And by the way, this leading indicators, it’s telling you what’s coming, not what’s here. So the fact that we’re not in recession, doesn’t mean that the LEIs are wrong, because it’s still something that’s predictive. And the LEIs have a hundred percent track record.

Kevin: Right.

David: So it’s—

Kevin: And you’re saying 20 times in a row?

David: 20 times in a row the number has been negative, and lower each sequential time—which suggests that maybe we do have a recession. And then there’s the yield curve, which is still inverted. Ten-year Treasurys, from a record low of 52 basis points going back to late summer, early fall of 2020, skyrocketing to 4.98%—their peak in October of 2023. Closed the year at 3.88%. Ten-year almost exactly where it closed last year, 3.88%.

Kevin: Right.

David: And I just can’t get past this. The average yield on government debt is still creeping higher. Now 3.1%, last time we talked about it 2.96%. By midyear, the average is going to be closer to three and a quarter, by year end three and a half. And frankly, that may end up being conservative. But if you pencil that out, that’s an additional $160 billion in interest payments in addition to the $1 trillion already in queue.

So, not unreasonable to think that 2024 is the year where we maybe even see one and a quarter trillion in interest payments on the national debt. I think about the negativity that that feeds back into the economy.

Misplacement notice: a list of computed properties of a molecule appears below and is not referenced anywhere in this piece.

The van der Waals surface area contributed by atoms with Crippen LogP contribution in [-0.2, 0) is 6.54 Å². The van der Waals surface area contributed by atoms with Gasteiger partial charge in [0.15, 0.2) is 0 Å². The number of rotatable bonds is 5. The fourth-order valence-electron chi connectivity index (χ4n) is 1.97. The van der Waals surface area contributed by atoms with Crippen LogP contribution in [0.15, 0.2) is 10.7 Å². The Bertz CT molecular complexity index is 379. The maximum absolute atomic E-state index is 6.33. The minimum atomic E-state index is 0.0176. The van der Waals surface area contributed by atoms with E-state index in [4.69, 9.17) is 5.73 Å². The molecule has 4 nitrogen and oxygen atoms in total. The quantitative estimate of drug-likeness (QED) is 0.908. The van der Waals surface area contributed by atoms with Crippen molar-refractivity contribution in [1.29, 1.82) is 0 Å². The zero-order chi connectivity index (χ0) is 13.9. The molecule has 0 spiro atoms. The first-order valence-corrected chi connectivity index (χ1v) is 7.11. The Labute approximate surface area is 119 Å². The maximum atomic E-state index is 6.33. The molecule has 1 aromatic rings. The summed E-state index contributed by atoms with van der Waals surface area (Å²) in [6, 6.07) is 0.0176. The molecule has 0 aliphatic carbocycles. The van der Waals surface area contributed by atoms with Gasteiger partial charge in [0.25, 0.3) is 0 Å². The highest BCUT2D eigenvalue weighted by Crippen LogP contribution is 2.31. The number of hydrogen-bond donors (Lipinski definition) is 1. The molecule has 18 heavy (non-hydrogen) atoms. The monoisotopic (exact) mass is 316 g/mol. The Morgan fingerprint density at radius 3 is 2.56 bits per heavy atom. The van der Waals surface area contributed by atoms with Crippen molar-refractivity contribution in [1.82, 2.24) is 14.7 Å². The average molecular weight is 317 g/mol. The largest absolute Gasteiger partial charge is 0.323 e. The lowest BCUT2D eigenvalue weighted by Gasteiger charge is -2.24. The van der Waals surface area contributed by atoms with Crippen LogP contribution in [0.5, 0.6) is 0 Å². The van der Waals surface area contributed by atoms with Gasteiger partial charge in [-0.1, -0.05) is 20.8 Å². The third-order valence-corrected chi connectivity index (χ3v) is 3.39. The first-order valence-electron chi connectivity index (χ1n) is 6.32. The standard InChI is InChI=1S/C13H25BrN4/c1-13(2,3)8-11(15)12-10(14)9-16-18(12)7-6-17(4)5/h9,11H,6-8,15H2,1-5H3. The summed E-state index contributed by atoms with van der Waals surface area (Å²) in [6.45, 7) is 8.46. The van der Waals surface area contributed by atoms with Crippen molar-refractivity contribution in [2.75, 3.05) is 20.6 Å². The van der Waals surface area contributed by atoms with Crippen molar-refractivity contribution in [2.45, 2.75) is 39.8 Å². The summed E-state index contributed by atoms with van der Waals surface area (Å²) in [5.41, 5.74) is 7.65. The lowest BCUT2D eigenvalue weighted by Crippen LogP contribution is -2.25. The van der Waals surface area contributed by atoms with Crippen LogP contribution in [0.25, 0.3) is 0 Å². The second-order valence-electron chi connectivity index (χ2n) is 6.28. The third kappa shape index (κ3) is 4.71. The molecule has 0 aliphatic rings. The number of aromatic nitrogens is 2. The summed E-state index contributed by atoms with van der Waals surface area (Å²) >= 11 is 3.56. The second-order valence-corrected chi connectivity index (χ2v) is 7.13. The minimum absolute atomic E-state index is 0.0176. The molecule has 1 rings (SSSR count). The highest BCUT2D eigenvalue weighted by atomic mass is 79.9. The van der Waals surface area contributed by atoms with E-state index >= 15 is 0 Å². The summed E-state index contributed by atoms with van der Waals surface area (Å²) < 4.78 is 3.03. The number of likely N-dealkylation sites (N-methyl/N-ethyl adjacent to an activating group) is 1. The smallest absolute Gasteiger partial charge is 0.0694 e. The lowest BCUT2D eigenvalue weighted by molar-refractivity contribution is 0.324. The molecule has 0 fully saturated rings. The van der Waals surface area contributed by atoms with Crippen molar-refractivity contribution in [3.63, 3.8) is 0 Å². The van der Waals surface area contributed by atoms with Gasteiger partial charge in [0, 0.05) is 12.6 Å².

Kevin: Yeah. Well, I’m just thinking. So, save the gizzard for grumpy old Uncle Recession, because he may actually show up. Dave, last week I went down to the library, and was taking a break from the actual reading I was doing, I just walked around and pulled a book off the shelf. And it was written by an astronaut who had a number of missions with the shuttle and on the space station. He said his philosophy of life, you brought up Murphy’s Law. He says the way you can be a good astronaut is just always expect the worst, and enjoy the ride.

And in a way, we might be talking negative about certain things, and people are like, “Gosh, it’s the first of the year, and how can they talk this way?” But if we always expect the worst and then enjoy the ride—you don’t have to be a pessimist, but I thought was an interesting philosophy, because overall this guy has had a very exciting positive experience. Butt he’s been able to ride some very unexpected things.

David: I’m really looking forward to 2024. I’m coaching four kids, they’re going to do a Spartan Race.

Kevin: That’s so McAlvany.

David: 25 obstacles, 10Ks.

Kevin: Was this their choice, or did you tell them they’re going to do a Spartan—

David: Yeah. I asked if they were interested in a 5K, they said yes. I said, “Would you be interested in a 10K?” And they said, “Absolutely.”

Kevin: Yeah.